The United Church of Christ has a long history of “doing justice” dating back to standing with abolitionists in the early 1800s. Our denomination stood in the ‘60s with the Civil Rights movement. We’ve been advocating for LGBTQ rights since the ‘70s. We took on environmental racism in the ‘80s. And in 2005, we were the first denomination in America to endorse marriage equality.
Plymouth UCC has been doing justice since our founding in 1857 when we were known as an abolitionist church. Throughout Plymouth history, we have been on the side of peace, social, economic and racial justice. Since the 1930s our church leaders have been spearheading interfaith and racial justice work in the community and various groups at Plymouth have held studies and forums on current issues. See Plymouth’s 150 Year Anniversary notebook, 2007.
We often use resources available on the UCC website and work in partnership with faith groups like the Interfaith Alliance of Iowa, Interfaith Power and Light and other denominations, as well as community advocacy groups like the ACLUIowa, American Friends Service Committee, and Iowans for Gun Safety, among others. We share and promote those action alerts but realize that only committee members within Plymouth may be aware of this advocacy information.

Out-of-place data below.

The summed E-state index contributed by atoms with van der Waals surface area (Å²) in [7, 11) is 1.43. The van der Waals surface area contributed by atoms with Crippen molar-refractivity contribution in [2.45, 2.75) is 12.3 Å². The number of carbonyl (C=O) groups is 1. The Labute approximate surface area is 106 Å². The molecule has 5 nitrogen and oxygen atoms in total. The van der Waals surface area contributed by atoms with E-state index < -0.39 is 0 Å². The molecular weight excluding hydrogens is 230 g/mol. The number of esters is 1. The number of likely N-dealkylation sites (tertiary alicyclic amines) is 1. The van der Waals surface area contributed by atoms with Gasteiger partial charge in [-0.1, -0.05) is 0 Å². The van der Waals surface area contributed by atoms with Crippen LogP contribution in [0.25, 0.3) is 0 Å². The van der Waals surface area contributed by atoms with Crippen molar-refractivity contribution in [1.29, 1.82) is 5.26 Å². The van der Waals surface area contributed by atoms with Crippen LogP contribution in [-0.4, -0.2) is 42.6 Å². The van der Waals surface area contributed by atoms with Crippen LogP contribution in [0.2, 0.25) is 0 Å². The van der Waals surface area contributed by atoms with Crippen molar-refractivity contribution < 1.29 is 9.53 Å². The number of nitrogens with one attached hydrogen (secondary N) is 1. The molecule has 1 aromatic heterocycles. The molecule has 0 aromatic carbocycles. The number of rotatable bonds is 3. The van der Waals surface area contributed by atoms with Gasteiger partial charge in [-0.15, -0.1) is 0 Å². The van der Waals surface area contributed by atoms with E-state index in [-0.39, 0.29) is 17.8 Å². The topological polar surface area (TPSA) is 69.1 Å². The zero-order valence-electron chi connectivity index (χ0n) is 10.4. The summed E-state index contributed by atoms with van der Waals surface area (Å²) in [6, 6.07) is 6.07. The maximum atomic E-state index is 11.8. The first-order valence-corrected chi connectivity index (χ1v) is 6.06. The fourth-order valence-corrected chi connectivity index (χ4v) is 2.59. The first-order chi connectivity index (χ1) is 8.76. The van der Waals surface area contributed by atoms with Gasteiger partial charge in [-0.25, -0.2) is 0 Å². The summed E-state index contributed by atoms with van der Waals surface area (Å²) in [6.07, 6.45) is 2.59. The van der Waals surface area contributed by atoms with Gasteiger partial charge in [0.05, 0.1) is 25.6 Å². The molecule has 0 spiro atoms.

To engage more congregants in advocating for justice issues locally, we are creating the Plymouth Justice and Peace Action Network (P-JPAN). This is similar to the UCC JPAN but focused on Plymouth people who are not necessarily on a board or committee but who would like to receive periodic action alerts, and information about events related to the issue area.
P-JPAN includes these boards and committees: Board of Christian Social Action, Peace Committee, Creation Care and Justice Coalition, Cuba Partnership Team, Welcoming Migrants, AntiRacism, Young Adults, Human Trafficking and AMOS. We are working together to promote advocacy around issues that we care about, such as immigration, voting rights, gun safety, racial justice, lifting the blockade against Cuba, climate education and action, training businesses to be aware of human trafficking, and a host of other issues.
Action alerts will be developed by each group for their issues and then congregants can choose which action alert(s) they wish to receive by topic. Each group will send no more than two action alerts per month, as well as information about events and educational pieces related to the group’s issue areas. We also are working with Emily Tripp to integrate P-JPAN into the church’s new database system, Touch Point.
We are called to live out our faith in today’s world and that witness for justice begins at home. Make your voice heard on the issues that matter most to you! For more information contact Alicia Claypool.